Robinson Cano made Tony Womack expendable with the New York Yankees last year and Cano finished with 14 homers and a .297 average. But he really figured out AL pitching late, when he batted .384 after Aug. 31.
Here are some hints regarding other positions for draft day:
*Catchers / infielders
Don't wait on: C -- Victor Martinez, Cleveland; Jason Varitek, Boston. 1B -- Albert Pujols, St. Louis; Lee; Mark Teixiera, Texas; Todd Helton, Colorado; Howard. SS -- Miguel Tejada, Baltimore; Michael Young, Texas; Jimmy Rollins, Philadelphia; Jose Reyes, N.Y. Mets; 3B -- Alex Rodriguez, N.Y. Yankees; Miguel Cabrera, Florida; David Wright, Mets; Chone Figgins, Anaheim.
Go easy: C -- The Yankees' Jorge Posada's batting average, home run total and RBIs have declined all of the past three seasons. 1B -- The Dodgers' Nomar Garciaparra hasn't had more than 230 at-bats in a season since 2003. SS -- The Braves' Edgar Renteria has seen his batting average go from .330 in 2003 to .287 in '04 to .276 last season. 3B -- The Orioles' Melvin Mora had 19 fewer hits (168) in 43 more at-bats (593) in 2005 than in 2004.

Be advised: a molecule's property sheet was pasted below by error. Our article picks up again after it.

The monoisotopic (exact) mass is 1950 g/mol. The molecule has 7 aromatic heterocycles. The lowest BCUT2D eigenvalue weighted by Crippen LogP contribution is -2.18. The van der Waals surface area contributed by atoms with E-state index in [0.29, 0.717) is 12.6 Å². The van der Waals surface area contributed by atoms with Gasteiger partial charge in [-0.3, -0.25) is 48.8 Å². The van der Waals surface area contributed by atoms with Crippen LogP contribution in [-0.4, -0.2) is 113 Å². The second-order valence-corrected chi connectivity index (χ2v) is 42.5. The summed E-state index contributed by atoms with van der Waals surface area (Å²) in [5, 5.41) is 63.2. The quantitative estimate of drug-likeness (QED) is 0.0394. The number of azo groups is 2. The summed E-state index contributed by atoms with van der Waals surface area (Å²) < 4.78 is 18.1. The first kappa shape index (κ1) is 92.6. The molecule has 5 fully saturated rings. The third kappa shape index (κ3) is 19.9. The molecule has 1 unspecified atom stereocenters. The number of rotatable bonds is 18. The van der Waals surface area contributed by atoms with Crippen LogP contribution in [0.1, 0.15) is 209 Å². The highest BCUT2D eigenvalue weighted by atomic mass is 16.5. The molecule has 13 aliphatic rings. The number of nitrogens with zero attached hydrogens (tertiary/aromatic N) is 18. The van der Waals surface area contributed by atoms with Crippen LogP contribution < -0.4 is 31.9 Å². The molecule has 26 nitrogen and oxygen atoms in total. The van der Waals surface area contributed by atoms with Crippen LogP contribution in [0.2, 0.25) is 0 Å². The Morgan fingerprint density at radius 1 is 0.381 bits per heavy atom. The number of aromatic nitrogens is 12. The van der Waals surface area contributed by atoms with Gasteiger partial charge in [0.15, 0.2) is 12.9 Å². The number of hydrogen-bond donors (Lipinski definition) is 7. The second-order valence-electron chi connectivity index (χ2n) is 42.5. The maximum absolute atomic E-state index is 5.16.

Fast facts: Pirates 1B Sean Casey hit into 27 double plays last season, most in the bigs. . . . Rollins brings a 36-game hitting streak into 2006, during which he batted .379. . . . No player has ever had more at-bats (601) in a season without hitting a homer than Oakland C Jason Kendall.
*Outfielders / DHs
Don't wait on: OF -- Vladimir Guerrero, Anaheim; Manny Ramirez, Boston; Bobby Abreu, Philadelphia; Jason Bay, Pittsburgh; Carl Crawford, Tampa Bay; Ichiro Suzuki, Seattle; Andruw Jones, Atlanta; Carlos Beltran, N.Y. Mets; Grady Sizemore, Cleveland; Gary Sheffield, N.Y. Yankees. DH -- David Ortiz, Boston; Travis Hafner, Cleveland.